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An Estate Planning Document Most Americans Don’t Have but Should

Estate planning can be a complex and uncomfortable process for many, but it is an important step to ensure that your assets are left to your loved ones. Creating a comprehensive estate plan consists of various legal documents, such as a will, trust, and power of attorney. However, most Americans overlook one legal document when creating an estate plan--a health care directive.

If you need guidance creating a comprehensive estate plan, contact our Madison estate planning attorneys today at (608) 292-5185.

What Is a Health Care Directive?

A health care directive, also known as living wills, or medical power of attorney, is a legal document that can help you specify your decisions for caregivers in the event of illness or end of life decisions. It can also provide guidance on how the caregiver should handle your body after death. A recent study discovered that only a third of all Americans have a health care directive. Although creating a health care directive might be uncomfortable for many, it can help your loved ones make tough decisions in medical situations.

How Can I Create a Health Care Directive?

The first step to creating a health care directive is to choose an agent. The agent you choose will act on your behalf to make decisions that are listed on your estate plan. It is important to choose someone who will respect your wishes and align with your values. In most cases, a spouse or an adult child becomes an agent for a health care directive.

Whether you choose to create a living will or medical power of attorney, it could become a long and complex process. Having an experienced estate planning attorney can help you create the legal documents you need to ensure that your wishes are respected in the event of an accident or death.

What Is a Living Will?

A living will is a legal document that tells others your personal choices about end-of-life medical treatment. It can explain which procedures or medications you do or don’t want. These decisions could be a precaution if you are involved in a deadly accident or are currently suffering a serious illness.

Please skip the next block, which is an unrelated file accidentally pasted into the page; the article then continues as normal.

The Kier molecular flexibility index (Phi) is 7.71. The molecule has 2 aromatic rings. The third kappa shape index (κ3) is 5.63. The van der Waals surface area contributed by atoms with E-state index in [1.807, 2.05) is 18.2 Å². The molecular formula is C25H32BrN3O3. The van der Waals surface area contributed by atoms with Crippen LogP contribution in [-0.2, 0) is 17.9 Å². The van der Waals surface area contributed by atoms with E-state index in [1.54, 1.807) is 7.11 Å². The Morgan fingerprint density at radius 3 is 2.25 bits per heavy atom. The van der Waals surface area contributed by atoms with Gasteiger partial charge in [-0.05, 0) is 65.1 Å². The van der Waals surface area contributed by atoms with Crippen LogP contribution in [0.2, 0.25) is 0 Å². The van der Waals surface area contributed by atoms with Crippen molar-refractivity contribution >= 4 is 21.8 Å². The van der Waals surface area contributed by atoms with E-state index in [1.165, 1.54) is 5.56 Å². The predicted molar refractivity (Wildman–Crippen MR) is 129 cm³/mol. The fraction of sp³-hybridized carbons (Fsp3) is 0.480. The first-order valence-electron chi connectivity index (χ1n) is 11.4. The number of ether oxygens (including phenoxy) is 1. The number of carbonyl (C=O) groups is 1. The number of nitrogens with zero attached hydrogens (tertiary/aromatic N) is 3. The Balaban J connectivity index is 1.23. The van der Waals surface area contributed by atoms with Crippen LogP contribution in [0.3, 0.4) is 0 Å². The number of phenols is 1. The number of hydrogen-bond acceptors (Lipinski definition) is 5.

A living will is different from a normal will because it only explains your preferences in specific medical circumstances. It doesn’t explain how you want your assets or property to be handled after your death.

What Is a Medical Power of Attorney?

With a medical power of attorney, you can choose an agent to make medical decisions for you if you can’t talk to the doctors yourself. A medical power of attorney won’t include your specific preferences regarding end-of-life treatment (like a living will); instead, it grants your agent permission to make decisions for you.

Ideally, you would select a person you can trust to speak on your behalf and act with your best interests in mind. You could also have a conversation with your agent to explain to them how you would like to handle medical situations if you are unable to make decisions in the future.

Advance Directives

Advance directives are made up of several documents, such as a living will, a medical power of attorney, and specific instructions about a diagnosed illness. An advance directive can help you create a comprehensive estate plan that will honor and protect your wishes in the event of an unexpected medical issue. Failing to have these legal documents can make it challenging for your loved ones to make decisions in tough situations.

If you need guidance creating your comprehensive estate plan, contact our Madison estate planning attorneys today at (608) 292-5185 to schedule a consultation!

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